Reply
  • FriendlyUser - Saturday, December 17, 2016 - link

    How would this match against AMD Naples with 32 cores and 64 threads? It should be available soon. Reply
  • daniel1926 - Sunday, December 18, 2016 - link

    This chip will be a nightmare for software that is licensed on a per core basis. Strong ST performance will remain the king for this type of SW Reply
  • Meteor2 - Tuesday, December 20, 2016 - link

    This thing looks to be more in the vein of/a competitor to Xeon Phi than anything. It's beyond Xeon-D.

    Lots of parallel wimpy cores, but not as hard to utilise as a GPGPU.
    Reply
  • twotwotwo - Saturday, December 24, 2016 - link

    So, know no one will read comments now, but some speculation:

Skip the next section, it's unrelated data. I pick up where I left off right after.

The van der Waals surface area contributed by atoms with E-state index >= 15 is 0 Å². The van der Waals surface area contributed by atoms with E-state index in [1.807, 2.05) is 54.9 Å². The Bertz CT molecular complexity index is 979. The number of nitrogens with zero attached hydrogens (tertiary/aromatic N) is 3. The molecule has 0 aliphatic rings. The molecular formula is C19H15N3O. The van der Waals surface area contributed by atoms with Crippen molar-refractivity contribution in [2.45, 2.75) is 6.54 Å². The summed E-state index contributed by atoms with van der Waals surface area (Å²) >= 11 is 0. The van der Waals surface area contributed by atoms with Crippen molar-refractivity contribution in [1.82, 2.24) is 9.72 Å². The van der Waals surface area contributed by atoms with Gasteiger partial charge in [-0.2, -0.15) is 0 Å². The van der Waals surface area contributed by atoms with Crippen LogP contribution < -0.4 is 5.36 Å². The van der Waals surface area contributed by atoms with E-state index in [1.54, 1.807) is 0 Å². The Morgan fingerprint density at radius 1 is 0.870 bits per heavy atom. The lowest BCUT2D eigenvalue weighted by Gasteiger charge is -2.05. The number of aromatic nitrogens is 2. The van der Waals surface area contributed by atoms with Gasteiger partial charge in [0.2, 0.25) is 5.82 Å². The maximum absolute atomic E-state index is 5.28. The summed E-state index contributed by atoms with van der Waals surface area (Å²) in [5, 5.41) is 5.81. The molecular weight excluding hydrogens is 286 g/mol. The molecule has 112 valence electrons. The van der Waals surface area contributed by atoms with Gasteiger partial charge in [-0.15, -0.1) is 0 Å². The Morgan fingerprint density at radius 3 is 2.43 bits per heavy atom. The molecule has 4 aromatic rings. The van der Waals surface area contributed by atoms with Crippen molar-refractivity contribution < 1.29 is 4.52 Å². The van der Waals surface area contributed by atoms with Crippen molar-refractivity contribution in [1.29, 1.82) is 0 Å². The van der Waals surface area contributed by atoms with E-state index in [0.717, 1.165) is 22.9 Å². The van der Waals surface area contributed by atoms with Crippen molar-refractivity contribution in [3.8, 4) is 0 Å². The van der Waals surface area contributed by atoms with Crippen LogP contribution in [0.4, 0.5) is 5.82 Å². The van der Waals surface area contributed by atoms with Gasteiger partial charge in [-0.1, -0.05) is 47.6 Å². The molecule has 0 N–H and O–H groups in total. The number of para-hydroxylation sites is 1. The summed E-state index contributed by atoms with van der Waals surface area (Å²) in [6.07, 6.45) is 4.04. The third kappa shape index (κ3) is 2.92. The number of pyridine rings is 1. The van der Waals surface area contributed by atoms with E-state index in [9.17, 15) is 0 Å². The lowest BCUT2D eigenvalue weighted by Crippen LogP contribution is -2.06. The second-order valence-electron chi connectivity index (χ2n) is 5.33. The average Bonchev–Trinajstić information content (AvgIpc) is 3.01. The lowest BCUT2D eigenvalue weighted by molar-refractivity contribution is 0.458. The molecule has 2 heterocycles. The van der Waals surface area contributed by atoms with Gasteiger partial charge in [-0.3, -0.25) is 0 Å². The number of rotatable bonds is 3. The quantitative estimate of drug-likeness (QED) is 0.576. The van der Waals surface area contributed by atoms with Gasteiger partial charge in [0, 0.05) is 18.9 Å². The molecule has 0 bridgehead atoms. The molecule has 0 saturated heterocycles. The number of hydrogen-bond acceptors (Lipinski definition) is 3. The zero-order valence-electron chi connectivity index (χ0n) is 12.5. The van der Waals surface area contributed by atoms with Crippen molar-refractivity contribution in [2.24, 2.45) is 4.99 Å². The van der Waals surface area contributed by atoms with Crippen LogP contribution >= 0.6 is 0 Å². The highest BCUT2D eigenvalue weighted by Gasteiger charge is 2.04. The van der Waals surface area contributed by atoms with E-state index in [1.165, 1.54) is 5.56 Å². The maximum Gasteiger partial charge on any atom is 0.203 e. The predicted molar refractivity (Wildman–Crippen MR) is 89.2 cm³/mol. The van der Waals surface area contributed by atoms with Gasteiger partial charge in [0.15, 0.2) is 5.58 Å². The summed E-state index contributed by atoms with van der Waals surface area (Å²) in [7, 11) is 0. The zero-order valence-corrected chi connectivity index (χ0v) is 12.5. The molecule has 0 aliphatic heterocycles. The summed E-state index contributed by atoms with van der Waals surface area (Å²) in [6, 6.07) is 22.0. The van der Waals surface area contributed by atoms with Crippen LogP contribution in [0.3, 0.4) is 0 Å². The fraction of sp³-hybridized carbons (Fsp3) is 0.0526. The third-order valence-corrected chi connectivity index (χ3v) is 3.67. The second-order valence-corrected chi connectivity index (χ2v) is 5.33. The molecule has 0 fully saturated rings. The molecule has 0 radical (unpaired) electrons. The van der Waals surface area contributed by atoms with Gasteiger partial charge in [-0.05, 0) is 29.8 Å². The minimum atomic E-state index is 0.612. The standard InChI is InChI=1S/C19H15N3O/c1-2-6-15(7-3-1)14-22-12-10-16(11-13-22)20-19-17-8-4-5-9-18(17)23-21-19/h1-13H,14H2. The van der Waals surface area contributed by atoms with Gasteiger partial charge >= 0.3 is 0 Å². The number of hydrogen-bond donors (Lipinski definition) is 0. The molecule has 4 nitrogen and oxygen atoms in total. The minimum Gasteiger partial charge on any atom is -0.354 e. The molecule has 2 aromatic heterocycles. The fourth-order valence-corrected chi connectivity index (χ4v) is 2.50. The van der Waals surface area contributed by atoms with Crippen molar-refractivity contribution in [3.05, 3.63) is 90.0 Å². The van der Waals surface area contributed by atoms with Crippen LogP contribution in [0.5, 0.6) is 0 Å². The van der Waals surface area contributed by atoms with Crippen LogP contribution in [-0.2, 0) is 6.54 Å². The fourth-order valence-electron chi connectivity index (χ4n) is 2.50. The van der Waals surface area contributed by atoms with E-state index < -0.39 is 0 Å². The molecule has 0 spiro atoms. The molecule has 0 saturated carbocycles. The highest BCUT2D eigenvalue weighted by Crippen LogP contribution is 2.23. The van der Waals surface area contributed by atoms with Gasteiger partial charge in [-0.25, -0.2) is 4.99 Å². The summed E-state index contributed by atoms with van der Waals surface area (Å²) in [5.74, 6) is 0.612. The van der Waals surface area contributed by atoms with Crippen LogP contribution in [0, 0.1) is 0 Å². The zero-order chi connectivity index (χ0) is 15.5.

- This has to win on something other than just price. Just the fab costs keep it from being too cheap, plus Qualcomm wants its R&D money back, and Intel can afford to cut prices to compete, and the costs of other components of a server/datacenter mean a cheaper CPU isn't revolutionary if it has nothing else going for it.

    - I think the real competitor might be the Xeon D--vs. other Intel server chips it's slower (but still Intel big cores, so not *that* slow) and cheaper, and it has a NIC onboard. Density is a big deal, and you can see how small Facebook got its Xeon D nodes here: https://code.facebook.com/posts/1711485769063510/f...